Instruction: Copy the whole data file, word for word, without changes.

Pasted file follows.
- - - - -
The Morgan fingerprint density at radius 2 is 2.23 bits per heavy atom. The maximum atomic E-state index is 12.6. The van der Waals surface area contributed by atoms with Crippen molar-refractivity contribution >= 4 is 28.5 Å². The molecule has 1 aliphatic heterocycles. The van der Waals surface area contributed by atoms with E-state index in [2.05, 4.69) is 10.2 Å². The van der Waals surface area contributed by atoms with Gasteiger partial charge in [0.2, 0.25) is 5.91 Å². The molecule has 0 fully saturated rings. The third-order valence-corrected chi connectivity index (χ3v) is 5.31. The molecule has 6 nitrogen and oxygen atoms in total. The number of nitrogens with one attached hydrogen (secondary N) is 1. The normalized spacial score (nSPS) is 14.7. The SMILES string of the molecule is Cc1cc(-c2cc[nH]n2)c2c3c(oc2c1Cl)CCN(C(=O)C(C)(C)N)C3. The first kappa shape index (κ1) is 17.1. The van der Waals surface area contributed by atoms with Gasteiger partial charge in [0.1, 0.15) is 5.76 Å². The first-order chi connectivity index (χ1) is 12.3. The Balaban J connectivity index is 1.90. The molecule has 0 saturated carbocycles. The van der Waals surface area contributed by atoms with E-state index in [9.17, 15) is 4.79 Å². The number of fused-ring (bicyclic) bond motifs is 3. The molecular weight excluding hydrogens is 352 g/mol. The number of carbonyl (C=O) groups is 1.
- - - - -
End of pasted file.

The Morgan fingerprint density at radius 2 is 2.23 bits per heavy atom. The maximum atomic E-state index is 12.6. The van der Waals surface area contributed by atoms with Crippen molar-refractivity contribution >= 4 is 28.5 Å². The molecule has 1 aliphatic heterocycles. The van der Waals surface area contributed by atoms with E-state index in [2.05, 4.69) is 10.2 Å². The van der Waals surface area contributed by atoms with Gasteiger partial charge in [0.2, 0.25) is 5.91 Å². The molecule has 0 fully saturated rings. The third-order valence-corrected chi connectivity index (χ3v) is 5.31. The molecule has 6 nitrogen and oxygen atoms in total. The number of nitrogens with one attached hydrogen (secondary N) is 1. The normalized spacial score (nSPS) is 14.7. The SMILES string of the molecule is Cc1cc(-c2cc[nH]n2)c2c3c(oc2c1Cl)CCN(C(=O)C(C)(C)N)C3. The first kappa shape index (κ1) is 17.1. The van der Waals surface area contributed by atoms with Gasteiger partial charge in [0.1, 0.15) is 5.76 Å². The first-order chi connectivity index (χ1) is 12.3. The Balaban J connectivity index is 1.90. The molecule has 0 saturated carbocycles. The van der Waals surface area contributed by atoms with E-state index in [9.17, 15) is 4.79 Å². The number of fused-ring (bicyclic) bond motifs is 3. The molecular weight excluding hydrogens is 352 g/mol. The number of carbonyl (C=O) groups is 1.